Finally! It seems like the weather is improving. Most everyone is tired of rain day after day. Baseball games, time to mow the lawn, itching to plant the garden … or maybe you are just looking forward to some sunshine and warm weather.
Farmers have been watching the weather for these reasons and to see when they can get into the fields to start planting this year’s crops.
We know it has been a wet spring by the rainfall totals and full ponds, but there is another measure we can use — USDA’s weekly crop progress report. I looked up the most recent report for the amount of corn planted as of May 19. This report shows the stats on the 18 states that planted 92 percent of the 2018 corn acreage. A five-year average for May 19 is that 80 percent of the corn across the U.S. has been planted. Last year, we were at 78 percent.
This year, we are at 9 percent.
Texas is the only state reporting a higher percentage planted than on this date last year. North Carolina, Tennessee, and Colorado are doing well with near average totals.
So with all the rain, who is the furthest behind? Ohio.
Last year was a good year as we were 7 percent ahead of the five-year average of 62 percent. This year, we are really behind, having only 9 percent of this year’s corn crop planted.
Indiana is at 19 percent, which is 59 percent behind average. Pennsylvania and Michigan have 19 percent of their corn planted. And Illinois has 24 percent of their corn planted, which is 65 percent behind average.
After I read an article about GMOs by my favorite agricultural blogger — The Farm Babe, Michelle Miller — I did some Internet surfing to find everyday items that contain corn. Even when you leave most food products and corn-sweetened drinks off the list, there are still a lot of products that contain corn byproducts.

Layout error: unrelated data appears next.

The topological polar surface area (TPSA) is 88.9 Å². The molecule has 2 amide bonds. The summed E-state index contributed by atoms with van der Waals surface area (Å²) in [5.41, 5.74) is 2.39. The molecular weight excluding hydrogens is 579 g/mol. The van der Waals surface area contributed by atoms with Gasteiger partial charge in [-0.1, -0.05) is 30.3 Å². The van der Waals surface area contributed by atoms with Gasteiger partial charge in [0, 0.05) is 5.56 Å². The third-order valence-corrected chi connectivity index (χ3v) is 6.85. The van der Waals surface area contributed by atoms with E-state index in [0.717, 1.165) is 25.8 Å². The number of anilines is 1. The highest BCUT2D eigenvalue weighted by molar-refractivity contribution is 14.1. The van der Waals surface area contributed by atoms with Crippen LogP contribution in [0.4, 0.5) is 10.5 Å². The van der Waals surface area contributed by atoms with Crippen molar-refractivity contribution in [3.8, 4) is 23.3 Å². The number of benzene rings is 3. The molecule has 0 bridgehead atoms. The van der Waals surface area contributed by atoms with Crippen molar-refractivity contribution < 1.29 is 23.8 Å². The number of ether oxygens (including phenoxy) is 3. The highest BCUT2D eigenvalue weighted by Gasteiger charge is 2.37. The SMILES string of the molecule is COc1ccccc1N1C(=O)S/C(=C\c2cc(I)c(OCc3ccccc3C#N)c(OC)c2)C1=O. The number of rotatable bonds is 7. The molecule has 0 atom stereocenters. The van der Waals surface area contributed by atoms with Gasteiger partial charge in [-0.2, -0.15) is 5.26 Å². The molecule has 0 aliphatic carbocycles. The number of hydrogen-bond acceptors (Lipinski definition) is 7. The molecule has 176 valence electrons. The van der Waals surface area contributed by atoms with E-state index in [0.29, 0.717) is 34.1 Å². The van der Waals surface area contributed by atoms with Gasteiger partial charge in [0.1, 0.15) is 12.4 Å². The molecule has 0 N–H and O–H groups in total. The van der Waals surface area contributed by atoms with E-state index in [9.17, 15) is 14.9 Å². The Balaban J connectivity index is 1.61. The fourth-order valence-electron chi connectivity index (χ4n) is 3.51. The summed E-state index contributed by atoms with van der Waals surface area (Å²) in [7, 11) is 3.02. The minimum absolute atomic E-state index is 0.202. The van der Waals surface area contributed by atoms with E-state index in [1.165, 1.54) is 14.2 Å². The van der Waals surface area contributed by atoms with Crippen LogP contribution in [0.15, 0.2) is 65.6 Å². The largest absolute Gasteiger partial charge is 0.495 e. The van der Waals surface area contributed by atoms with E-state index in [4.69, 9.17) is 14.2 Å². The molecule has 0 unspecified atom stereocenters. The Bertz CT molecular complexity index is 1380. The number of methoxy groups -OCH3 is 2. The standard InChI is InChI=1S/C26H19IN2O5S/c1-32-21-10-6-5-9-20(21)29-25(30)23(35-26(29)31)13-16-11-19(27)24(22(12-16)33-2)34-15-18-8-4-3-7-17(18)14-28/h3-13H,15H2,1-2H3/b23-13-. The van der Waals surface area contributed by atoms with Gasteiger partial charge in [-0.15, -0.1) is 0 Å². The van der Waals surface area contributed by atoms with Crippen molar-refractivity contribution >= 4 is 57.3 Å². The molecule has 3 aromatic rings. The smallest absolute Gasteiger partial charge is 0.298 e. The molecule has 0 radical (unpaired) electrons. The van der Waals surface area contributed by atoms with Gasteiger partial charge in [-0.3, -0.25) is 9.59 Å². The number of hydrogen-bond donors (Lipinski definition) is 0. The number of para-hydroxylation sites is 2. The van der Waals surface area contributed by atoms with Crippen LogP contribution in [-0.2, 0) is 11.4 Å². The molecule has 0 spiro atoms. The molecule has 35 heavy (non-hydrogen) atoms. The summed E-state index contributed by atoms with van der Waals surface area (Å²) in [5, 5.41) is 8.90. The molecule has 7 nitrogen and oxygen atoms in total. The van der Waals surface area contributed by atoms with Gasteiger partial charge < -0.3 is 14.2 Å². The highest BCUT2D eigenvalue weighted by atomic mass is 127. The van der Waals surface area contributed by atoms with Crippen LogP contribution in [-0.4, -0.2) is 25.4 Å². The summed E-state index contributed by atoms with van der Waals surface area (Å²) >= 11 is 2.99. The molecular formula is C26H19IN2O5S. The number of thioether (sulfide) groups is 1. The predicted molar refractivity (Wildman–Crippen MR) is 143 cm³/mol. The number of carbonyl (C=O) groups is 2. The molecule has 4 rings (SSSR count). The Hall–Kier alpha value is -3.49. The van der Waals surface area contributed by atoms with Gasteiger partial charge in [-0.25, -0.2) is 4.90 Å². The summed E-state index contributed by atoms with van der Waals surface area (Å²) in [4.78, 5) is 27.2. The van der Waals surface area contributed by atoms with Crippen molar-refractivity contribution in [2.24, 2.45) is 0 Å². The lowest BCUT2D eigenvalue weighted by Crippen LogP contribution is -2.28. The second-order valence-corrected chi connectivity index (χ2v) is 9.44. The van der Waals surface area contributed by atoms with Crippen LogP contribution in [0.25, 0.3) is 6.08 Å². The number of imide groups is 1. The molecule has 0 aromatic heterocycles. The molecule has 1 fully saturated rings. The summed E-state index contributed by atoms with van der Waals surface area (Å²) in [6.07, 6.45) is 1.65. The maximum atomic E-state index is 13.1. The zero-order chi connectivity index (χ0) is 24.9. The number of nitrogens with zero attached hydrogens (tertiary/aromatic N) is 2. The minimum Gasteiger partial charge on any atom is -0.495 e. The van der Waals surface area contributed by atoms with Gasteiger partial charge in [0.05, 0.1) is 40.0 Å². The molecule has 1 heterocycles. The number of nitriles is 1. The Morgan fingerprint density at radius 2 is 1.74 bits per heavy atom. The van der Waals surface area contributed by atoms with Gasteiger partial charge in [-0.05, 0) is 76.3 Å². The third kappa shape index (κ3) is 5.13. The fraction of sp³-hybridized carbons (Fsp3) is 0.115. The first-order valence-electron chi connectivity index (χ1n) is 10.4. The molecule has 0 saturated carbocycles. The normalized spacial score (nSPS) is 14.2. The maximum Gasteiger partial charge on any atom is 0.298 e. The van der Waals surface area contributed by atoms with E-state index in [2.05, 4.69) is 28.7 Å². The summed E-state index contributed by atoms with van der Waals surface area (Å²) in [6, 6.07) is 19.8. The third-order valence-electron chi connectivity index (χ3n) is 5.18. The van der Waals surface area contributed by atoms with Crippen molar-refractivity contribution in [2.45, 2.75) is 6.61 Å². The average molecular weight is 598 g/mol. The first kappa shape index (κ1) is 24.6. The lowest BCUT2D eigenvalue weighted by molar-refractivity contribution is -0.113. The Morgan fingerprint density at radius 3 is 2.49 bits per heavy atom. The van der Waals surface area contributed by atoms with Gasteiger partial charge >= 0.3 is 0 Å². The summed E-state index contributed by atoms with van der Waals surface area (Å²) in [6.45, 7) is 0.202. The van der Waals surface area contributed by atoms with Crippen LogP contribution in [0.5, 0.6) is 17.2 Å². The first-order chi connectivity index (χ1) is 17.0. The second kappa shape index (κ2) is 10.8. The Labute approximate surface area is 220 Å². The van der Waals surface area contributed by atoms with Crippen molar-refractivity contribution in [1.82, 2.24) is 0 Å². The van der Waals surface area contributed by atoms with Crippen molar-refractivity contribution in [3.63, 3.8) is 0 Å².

Ethanol is alcohol derived from corn and used as a fuel additive. If you ever want to have an interesting conversation on the economics of ethanol production, talk to my husband, Gary.
Chelation is made with cornstarch and is the component in drywall that prevents mold growth.
Corn is used to make many different types of adhesives like plywood glue, school glue and glue sticks, and even the adhesive you lick to seal an envelope.
Personal care items are also included. Skin, hair and bath care, and eye, facial and lip cosmetics commonly contain corn by products like starch, oil, meal, powder, germ, extract, gluten protein, kernel, acid, glycerides and potassium cornate.
Still don’t think that corn is important to you? How about spark plugs? When cornstarch is heated, some of its crystalline structures harden and become insulators that protect the ceramic in the spark plugs from the high heat and acid solvents in the engine of your car.
There are many more, but just one more — disposable diapers. Corn byproducts are used for its absorbent properties instead of the original, environmentally unfriendly cellulose based polymers.
How did “they” figure out how to do all of this? Agricultural research. Careers in agriculture are worth pursuing. Continued investment in all kinds of agricultural research is critical to all society.
Submitted by Mary Smallsreed, a member of the Trumbull County Farm Bureau, who grew up on a family dairy farm in northeast Ohio.
OFBF Mission: Working together for Ohio farmers to advance agriculture and strengthen our communities.